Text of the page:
In Practice Using A Higher Hurdle Rate

Some firms choose what seems to be a more convenient way of selecting projects, when they face capital rationing — they raise the hurdle rate to reflect the severity of the constraint. If the definition of capital rationing is that a firm cannot take all the positive net present value projects it faces, raising the hurdle rate sufficiently will ensure that the problem is resolved or at least is hidden. For instance, assume that a firm has a true cost of capital of 12%,5 a capital rationing constraint of $100 million, and positive net present value projects requiring an initial investment of $250 million. At a higher cost of capital, fewer projects will have positive net present values. At some cost of capital, say 18%, the

5 By true cost of capital, we mean a cost of capital that reflects the riskiness of the firm and its financing mix.

positive net present value projects remaining will require an initial investment of $100 million or less.

There are problems which may result from building the capital rationing constraint into the cost of capital. First, once the adjustment has been made, the firm may fail to correct it for shifts in the severity of the constraint. Thus, a small firm may adjust its cost of capital from 12% to 18% to reflect a severe capital rationing constraint. As the firm gets larger, the constraint will generally become less restrictive, but the firm may not decrease its cost of capital accordingly. Second, increasing the discount rate will yield net present values that do not convey the same information as those computed using the correct discount rates. The net present value of a project, estimated using the right discount rate, is the value added to the firm by investing in that project; the adjusted present value estimated using an adjusted discount rate cannot be read the same way. Finally, adjusting the discount rate penalizes all projects equally, whether they are capital intensive or not.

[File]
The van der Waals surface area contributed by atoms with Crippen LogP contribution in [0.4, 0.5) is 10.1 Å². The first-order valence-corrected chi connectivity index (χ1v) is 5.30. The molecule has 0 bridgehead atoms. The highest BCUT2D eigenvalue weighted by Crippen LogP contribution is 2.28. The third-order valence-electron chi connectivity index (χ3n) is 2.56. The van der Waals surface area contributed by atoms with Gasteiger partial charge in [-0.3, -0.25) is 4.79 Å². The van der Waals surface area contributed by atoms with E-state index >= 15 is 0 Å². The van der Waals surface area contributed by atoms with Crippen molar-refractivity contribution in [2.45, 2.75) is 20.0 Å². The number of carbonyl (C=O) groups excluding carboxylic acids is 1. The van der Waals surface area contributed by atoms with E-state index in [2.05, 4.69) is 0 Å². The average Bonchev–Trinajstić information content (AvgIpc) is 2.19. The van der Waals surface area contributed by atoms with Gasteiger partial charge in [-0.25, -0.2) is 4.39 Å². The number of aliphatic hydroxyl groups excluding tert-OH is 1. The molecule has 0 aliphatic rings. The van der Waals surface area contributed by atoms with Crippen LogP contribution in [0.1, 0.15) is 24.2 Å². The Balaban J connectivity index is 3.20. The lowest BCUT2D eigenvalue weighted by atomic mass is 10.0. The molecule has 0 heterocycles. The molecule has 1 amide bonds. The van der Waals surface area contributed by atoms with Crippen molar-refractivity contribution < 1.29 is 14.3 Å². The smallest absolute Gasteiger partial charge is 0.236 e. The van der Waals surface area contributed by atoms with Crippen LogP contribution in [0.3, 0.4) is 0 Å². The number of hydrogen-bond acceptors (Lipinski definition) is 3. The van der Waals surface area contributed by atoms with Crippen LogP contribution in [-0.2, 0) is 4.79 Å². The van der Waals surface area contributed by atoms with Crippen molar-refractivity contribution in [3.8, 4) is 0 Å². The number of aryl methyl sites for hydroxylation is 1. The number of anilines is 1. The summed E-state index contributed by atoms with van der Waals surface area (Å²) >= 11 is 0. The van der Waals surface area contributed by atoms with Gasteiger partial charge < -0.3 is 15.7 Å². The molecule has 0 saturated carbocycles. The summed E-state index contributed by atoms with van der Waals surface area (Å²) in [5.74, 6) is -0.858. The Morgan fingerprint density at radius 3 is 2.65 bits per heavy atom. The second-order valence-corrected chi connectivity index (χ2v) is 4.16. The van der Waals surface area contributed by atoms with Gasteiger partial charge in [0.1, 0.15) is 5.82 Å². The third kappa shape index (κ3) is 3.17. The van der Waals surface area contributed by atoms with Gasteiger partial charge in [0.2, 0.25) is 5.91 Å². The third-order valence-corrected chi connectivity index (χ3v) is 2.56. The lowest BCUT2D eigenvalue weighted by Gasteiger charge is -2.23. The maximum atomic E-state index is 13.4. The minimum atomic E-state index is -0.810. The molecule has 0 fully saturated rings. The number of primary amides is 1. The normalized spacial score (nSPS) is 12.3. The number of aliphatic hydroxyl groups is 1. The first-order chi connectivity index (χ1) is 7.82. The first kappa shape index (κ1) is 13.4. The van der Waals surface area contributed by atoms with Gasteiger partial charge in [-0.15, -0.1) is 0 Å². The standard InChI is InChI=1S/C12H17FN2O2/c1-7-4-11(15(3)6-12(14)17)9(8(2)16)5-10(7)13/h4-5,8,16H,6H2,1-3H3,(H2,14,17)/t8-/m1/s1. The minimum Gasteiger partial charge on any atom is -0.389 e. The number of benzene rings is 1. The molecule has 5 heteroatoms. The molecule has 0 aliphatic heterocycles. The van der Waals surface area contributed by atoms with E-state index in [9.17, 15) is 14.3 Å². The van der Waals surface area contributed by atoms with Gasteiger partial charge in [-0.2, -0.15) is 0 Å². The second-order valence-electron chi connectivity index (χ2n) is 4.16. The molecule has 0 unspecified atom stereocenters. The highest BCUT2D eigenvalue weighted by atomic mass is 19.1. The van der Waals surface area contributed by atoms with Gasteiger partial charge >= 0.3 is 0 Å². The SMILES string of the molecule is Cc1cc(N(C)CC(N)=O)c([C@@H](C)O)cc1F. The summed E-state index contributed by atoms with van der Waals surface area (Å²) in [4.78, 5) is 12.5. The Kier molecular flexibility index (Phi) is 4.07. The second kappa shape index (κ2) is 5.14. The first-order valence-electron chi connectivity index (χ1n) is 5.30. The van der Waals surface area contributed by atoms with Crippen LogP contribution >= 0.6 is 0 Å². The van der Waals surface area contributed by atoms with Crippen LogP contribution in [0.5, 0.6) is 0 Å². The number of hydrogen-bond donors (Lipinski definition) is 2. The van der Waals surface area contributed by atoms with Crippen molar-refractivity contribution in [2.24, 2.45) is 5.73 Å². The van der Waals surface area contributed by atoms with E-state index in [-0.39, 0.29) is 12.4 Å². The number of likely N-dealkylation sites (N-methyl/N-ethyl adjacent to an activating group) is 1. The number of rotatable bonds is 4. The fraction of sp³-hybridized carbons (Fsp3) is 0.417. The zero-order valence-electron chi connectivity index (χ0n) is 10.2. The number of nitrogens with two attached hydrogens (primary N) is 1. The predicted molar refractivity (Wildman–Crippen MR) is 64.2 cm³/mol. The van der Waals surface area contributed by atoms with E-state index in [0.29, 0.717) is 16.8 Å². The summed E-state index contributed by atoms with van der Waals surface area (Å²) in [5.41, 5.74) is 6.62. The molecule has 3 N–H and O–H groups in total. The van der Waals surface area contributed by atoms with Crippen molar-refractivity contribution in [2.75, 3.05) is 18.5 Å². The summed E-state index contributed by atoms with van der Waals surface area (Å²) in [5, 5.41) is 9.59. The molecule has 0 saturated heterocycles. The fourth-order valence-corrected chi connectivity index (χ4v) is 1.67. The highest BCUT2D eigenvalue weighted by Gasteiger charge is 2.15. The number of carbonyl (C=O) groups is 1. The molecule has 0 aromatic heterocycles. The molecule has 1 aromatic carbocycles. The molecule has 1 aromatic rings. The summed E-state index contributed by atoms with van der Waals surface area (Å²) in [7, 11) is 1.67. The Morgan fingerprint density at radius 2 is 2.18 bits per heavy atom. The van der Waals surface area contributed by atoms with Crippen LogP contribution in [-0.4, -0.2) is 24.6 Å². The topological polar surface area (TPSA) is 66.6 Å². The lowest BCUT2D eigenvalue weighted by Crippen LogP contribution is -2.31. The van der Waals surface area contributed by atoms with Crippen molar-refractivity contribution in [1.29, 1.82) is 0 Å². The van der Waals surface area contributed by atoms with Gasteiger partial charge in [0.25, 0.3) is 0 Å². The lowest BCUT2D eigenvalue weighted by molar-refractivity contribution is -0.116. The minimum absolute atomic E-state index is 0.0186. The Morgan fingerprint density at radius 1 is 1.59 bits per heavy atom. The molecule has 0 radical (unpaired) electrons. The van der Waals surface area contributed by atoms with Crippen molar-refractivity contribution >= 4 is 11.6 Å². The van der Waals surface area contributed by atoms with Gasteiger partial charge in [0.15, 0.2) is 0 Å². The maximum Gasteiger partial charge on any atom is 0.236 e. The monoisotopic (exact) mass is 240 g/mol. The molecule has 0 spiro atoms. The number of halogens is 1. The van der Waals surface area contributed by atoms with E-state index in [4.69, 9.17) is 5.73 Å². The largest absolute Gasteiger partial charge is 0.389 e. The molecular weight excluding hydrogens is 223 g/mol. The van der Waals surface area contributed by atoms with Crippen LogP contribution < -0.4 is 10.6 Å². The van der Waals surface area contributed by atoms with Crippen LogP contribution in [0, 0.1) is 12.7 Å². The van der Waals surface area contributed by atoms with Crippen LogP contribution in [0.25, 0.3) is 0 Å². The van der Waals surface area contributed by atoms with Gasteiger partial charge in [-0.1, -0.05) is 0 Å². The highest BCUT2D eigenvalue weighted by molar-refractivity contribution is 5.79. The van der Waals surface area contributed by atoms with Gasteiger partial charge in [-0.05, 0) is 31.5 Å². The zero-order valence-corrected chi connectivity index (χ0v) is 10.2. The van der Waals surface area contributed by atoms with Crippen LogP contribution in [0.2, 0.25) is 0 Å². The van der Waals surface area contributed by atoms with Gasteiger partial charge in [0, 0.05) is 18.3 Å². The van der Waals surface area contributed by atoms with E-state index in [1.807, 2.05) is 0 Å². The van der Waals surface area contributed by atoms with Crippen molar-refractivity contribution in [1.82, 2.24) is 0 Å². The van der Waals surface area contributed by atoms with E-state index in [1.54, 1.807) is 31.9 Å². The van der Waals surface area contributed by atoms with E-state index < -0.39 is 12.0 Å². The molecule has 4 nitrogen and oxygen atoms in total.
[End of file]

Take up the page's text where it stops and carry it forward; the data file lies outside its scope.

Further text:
Lessons From The Intelligent Investor

Lessons From The Intelligent Investor

If you're like a lot of people watching the recession unfold, you have likely started to look at your finances under a microscope. Perhaps you have started saving the annual savings rate by people has started to recover a bit.

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